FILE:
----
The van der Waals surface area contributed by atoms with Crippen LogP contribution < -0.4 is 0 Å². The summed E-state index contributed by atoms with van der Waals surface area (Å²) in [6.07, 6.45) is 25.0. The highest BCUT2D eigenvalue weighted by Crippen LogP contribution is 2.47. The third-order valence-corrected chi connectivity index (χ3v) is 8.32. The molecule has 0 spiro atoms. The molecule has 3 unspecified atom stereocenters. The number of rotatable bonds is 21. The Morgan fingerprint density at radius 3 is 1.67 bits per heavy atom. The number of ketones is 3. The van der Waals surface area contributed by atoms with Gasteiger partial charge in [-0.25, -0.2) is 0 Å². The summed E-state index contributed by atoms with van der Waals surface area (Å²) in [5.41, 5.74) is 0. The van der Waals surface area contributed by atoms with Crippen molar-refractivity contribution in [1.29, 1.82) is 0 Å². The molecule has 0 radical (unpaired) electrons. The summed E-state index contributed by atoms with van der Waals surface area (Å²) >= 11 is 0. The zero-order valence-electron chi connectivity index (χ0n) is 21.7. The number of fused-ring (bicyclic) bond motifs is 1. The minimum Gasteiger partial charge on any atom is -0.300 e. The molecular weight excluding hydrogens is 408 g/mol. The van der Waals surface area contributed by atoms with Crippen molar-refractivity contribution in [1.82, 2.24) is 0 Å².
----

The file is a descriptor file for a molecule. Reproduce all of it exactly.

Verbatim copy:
The van der Waals surface area contributed by atoms with Crippen LogP contribution < -0.4 is 0 Å². The summed E-state index contributed by atoms with van der Waals surface area (Å²) in [6.07, 6.45) is 25.0. The highest BCUT2D eigenvalue weighted by Crippen LogP contribution is 2.47. The third-order valence-corrected chi connectivity index (χ3v) is 8.32. The molecule has 0 spiro atoms. The molecule has 3 unspecified atom stereocenters. The number of rotatable bonds is 21. The Morgan fingerprint density at radius 3 is 1.67 bits per heavy atom. The number of ketones is 3. The van der Waals surface area contributed by atoms with Gasteiger partial charge in [-0.25, -0.2) is 0 Å². The summed E-state index contributed by atoms with van der Waals surface area (Å²) in [5.41, 5.74) is 0. The van der Waals surface area contributed by atoms with Crippen molar-refractivity contribution in [1.29, 1.82) is 0 Å². The molecule has 0 radical (unpaired) electrons. The summed E-state index contributed by atoms with van der Waals surface area (Å²) >= 11 is 0. The zero-order valence-electron chi connectivity index (χ0n) is 21.7. The number of fused-ring (bicyclic) bond motifs is 1. The minimum Gasteiger partial charge on any atom is -0.300 e. The molecular weight excluding hydrogens is 408 g/mol. The van der Waals surface area contributed by atoms with Crippen molar-refractivity contribution in [1.82, 2.24) is 0 Å².